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Bush Calls for Constitutional Amendment Banning Gay Marriage

President Bush is urging Congress and the states to amend the Constitution to ban gay marriage.

While not endorsing any particular amendment being proposed, Bush said the move is needed to counter “activist judges and local officials” seeking to redefine marriage. He cited plans by Massachusetts Supreme Court judges to issue marriage licenses to gays and decisions by city officials in <?xml:namespace prefix = st1 ns = “urn:schemas-microsoft-com:office:smarttags” />San Francisco to issue thousands of marriages licenses to same-sex couples.<?xml:namespace prefix = o ns = “urn:schemas-microsoft-com:office:office” />
 
Such actions could have serious consequences elsewhere, Bush said, because the Constitution’s “full faith and credit” clause requires all the states to honor public records and proceedings recognized in another state.
 
“If we are to prevent the meaning of marriage from being changed forever, our nation must enact a constitutional amendment to protect marriage in America,” the president said Wednesday in a televised address from the White House.
 
Religious conservatives backing a marriage-protection amendment hailed Bush’s announcement.
 
Richard Land of the Southern Baptist Ethics & Religious Liberty Commission said he was “delighted and pleased, but not surprised” by Bush’s support for a Federal Marriage Amendment.
 
“[Bush] has made it clear that he believes that marriage should only be between a man and a woman and he has now properly concluded that we have ‘reached the last resort,’ where the only way that the people can make their voice heard on this issue is to avail themselves of the mechanism provided by the Founding Fathers, namely amending the Constitution of the United States,” Land said in a statement quoted by Baptist Press.

Soulforce, a religious gay-rights organization, meanwhile, said amending the Constitution would turn gays into second-class citizens.
 
“This amendment is not about ‘protecting marriage,'” said Soulforce founder Mel White in a statement. “It is an attempt by the president and fundamentalist Christians to deny permanently the civil rights of gay, lesbian, bisexual and transgender individuals, unmarried couples and their families, and rob them of the more than 1,000 rights and protections that can be obtained through civil marriage.”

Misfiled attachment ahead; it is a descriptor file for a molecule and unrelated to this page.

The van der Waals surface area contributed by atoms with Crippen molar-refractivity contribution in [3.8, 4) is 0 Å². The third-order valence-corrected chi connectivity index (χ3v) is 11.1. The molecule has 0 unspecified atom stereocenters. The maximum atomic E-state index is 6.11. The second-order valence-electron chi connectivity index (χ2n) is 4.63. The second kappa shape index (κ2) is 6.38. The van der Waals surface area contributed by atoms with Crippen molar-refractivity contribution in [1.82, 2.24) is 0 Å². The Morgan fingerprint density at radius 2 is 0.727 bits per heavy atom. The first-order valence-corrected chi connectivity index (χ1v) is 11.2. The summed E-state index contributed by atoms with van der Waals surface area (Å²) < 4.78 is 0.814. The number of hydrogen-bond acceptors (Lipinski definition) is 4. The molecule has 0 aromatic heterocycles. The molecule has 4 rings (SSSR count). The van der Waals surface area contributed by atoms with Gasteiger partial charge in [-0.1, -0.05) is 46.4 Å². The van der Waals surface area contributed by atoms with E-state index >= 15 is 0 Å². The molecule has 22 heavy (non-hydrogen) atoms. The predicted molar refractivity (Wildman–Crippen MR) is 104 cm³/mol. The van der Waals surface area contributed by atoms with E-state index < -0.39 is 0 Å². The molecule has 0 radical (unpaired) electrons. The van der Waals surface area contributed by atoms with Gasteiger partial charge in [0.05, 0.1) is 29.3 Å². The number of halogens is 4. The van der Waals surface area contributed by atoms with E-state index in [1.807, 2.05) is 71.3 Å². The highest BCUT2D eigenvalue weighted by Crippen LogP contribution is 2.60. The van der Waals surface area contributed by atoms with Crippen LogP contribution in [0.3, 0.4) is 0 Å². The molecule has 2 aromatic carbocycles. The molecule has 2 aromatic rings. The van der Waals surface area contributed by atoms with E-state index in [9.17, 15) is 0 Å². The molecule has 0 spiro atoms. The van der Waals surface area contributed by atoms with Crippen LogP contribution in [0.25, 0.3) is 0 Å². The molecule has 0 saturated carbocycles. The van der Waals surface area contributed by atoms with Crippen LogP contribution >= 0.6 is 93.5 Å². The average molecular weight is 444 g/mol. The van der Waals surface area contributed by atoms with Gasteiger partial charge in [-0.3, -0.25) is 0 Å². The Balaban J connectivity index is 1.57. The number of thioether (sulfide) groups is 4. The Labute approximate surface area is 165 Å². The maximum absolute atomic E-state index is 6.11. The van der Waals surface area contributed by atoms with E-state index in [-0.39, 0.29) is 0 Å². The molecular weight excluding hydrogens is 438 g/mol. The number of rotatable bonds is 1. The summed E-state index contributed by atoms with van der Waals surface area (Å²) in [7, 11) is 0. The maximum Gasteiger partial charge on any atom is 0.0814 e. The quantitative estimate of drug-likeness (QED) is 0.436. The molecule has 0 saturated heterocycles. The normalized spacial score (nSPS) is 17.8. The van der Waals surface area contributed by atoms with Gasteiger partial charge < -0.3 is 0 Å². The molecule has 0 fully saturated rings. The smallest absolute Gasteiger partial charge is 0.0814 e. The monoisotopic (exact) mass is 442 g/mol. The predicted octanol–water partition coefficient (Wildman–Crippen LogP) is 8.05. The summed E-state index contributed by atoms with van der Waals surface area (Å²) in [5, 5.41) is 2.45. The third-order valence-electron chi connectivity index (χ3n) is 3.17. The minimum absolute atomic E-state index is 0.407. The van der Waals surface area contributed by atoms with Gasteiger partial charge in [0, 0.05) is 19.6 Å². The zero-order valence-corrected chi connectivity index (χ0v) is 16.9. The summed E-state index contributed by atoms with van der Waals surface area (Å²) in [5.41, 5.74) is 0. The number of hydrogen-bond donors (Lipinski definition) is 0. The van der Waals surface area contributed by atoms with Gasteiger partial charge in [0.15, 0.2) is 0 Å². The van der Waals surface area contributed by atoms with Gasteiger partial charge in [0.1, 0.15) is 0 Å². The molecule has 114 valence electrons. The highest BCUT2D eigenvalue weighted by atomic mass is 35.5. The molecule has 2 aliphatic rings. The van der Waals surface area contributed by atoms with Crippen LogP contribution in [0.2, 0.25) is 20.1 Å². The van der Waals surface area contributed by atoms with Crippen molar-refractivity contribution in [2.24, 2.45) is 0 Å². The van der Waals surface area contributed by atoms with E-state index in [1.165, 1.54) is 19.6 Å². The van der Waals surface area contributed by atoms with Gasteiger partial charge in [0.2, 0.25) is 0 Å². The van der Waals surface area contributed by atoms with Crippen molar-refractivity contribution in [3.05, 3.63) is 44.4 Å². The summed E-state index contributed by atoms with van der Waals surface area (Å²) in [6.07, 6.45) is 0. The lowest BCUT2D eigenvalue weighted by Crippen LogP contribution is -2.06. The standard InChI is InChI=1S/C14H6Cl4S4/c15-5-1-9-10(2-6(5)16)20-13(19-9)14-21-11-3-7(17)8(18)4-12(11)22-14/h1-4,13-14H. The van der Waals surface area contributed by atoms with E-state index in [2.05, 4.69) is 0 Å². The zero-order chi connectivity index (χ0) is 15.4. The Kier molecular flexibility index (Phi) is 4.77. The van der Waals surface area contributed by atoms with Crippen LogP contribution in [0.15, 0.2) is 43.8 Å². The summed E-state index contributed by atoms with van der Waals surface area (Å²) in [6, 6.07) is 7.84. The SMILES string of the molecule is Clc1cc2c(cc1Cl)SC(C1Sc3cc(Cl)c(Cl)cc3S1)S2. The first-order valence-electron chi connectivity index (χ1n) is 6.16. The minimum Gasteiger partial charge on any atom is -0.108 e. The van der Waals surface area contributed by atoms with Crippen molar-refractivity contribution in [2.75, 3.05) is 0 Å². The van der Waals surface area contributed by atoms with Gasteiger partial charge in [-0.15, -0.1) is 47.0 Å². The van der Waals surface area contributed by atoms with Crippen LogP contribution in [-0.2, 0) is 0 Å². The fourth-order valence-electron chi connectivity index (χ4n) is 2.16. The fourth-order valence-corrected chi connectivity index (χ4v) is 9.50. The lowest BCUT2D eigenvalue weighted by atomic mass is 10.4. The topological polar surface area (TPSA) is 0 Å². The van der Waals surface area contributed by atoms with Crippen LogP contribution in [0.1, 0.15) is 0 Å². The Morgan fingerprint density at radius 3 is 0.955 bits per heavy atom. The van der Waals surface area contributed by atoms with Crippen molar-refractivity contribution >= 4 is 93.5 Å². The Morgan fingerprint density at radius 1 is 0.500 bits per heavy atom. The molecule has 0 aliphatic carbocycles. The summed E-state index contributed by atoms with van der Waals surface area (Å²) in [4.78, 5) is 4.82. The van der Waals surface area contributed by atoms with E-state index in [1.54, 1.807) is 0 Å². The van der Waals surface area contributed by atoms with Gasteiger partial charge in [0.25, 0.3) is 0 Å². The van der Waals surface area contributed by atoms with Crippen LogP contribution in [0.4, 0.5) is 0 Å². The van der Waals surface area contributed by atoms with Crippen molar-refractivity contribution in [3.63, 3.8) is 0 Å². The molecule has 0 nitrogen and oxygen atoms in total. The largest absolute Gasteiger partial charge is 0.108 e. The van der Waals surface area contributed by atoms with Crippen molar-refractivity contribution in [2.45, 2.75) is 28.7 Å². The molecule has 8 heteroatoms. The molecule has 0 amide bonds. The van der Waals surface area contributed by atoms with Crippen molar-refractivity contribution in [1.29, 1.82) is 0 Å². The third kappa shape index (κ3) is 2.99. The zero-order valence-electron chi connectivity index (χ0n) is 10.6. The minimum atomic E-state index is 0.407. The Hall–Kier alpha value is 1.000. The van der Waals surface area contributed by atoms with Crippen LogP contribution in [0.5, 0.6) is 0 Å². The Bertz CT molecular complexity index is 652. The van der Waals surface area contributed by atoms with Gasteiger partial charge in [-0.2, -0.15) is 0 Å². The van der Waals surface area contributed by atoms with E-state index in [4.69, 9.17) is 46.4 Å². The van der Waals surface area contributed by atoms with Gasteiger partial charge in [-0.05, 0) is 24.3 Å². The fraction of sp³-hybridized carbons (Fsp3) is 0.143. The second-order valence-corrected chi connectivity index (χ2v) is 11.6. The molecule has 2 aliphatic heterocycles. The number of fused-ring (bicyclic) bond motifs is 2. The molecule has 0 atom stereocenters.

Bush said marriage “cannot be severed from its cultural, religious and natural roots without weakening the good influence of society.” By “recognizing and protecting marriage,” he said, government “serves the interests of all.”
 
The Log Cabin Republicans, a major gay Republican group, accused the president of pandering to the religious right and jeopardizing an estimated 1 million gay votes that he received in the 2000 election.
 
But White House spokesman Scott McClellan said Bush has always believed that marriage is a sacred institution between a man and woman. “This is a principled decision,” McClellan said, according to Reuters.
 
Rumors have been circulating for weeks that Bush was about to come out in favor of a marriage amendment. Bush hinted at support for an amendment in his State of the Union address, but did not call for it directly.
 
“If judges insist on forcing their arbitrary will upon the people, the only alternative left to the people would be the constitutional process,” he said Jan. 20. “Our nation must defend the sanctity of marriage.”
 
That language prompted criticism from some in the religious right disappointed at Bush’s apparent reluctance to support a marriage amendment.
 
“The families of America have consistently supported the president on both his foreign and domestic policies,” Tony Perkins of the Family Research Council said after the State of the Union address. “They have stood with him in his efforts of homeland security and now they want the president to focus on the security of the American home by protecting the institution of marriage.”
 
Yesterday Perkins said in a statement the president is now “right on target” and that he looks forward to “working alongside the president to see this amendment swiftly move through both houses of Congress.”
 
Robert Parham of the Baptist Center for Ethics said: “Two bad ideas do not equal a good one. Gay marriage is a bad idea; a constitutional amendment prohibiting gay marriage is a bad idea.”
 
“On one hand, the president is pandering to the religious right and diverting attention away from his credibility problems,” Parham said. “On the other hand, the religious right is expressing its hatred of gays with a political wedge issue. Their proposed solution does nothing to redress America’s culture of divorce, which is the real threat to marriage and the nation’s children.”
 
Bush said any amendment to the Constitution “should fully protect marriage, while leaving the state legislatures free to make their own choices in defining legal arrangements other than marriage.”
 
Bob Allen is managing editor of EthicsDaily.com.